Mesopotamian Gold Strainer

Illustration

Osama Shukir Muhammed Amin
by
published on 20 February 2018
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This gold strainer was roughly shaped and has a short handle. It was found at the bottom of the pit of Queen Puabi's grave. Beer and wine were drunk in Mesopotamia from at least the fourth millennium BCE and it is possible that the strainer was used to remove any residue when serving. Gold is not found in modern-day Iraq and it might have been imported to Ur from modern-day Iran, Turkey, Afghanistan, Egypt, or Sudan. Early Dynastic Period, circa 2600 BCE. From the Royal Cemetery at Ur, Southern Mesopotamia, modern-day Iraq. Part of objects allotted to the British Museum from Ur excavation season 1927-1928. (The British Museum, London).

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About the Author

Osama Shukir Muhammed Amin
Associate Professor of Neurology and lover of the Cradle of Civilization, Mesopotamia. I'm very interested in Mesopotamian history and always try to take photos of archaeological sites and artifacts in museums, both in Iraq and around the world.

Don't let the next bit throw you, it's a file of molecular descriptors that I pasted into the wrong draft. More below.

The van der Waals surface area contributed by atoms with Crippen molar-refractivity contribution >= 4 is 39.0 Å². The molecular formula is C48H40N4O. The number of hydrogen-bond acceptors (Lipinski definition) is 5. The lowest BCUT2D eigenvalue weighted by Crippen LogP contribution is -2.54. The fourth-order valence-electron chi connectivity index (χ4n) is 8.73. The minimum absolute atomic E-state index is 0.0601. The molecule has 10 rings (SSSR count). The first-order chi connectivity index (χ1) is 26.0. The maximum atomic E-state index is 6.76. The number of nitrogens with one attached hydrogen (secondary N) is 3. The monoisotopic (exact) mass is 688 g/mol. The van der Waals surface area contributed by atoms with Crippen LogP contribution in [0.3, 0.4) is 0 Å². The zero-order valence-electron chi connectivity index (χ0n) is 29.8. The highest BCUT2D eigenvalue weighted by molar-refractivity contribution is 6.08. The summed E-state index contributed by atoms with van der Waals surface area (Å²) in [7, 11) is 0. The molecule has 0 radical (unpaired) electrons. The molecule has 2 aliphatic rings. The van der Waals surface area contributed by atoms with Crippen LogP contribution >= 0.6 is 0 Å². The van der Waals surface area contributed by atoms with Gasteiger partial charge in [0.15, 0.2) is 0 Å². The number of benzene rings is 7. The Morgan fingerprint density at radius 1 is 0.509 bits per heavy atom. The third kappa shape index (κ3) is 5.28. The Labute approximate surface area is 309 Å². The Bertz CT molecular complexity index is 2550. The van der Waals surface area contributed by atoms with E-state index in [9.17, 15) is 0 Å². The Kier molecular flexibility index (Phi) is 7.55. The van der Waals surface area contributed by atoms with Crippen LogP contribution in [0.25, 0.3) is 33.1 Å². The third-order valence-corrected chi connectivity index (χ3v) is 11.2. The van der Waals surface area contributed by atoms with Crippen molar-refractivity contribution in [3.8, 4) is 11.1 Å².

Cite This Work

APA Style

Amin, O. S. M. (2018, February 20). Mesopotamian Gold Strainer. World History Encyclopedia. Retrieved from https://www.worldhistory.org/image/8124/mesopotamian-gold-strainer/

Chicago Style

Amin, Osama Shukir Muhammed. "Mesopotamian Gold Strainer." World History Encyclopedia. Last modified February 20, 2018. https://www.worldhistory.org/image/8124/mesopotamian-gold-strainer/.

MLA Style

Amin, Osama Shukir Muhammed. "Mesopotamian Gold Strainer." World History Encyclopedia. World History Encyclopedia, 20 Feb 2018. Web. 21 Oct 2021.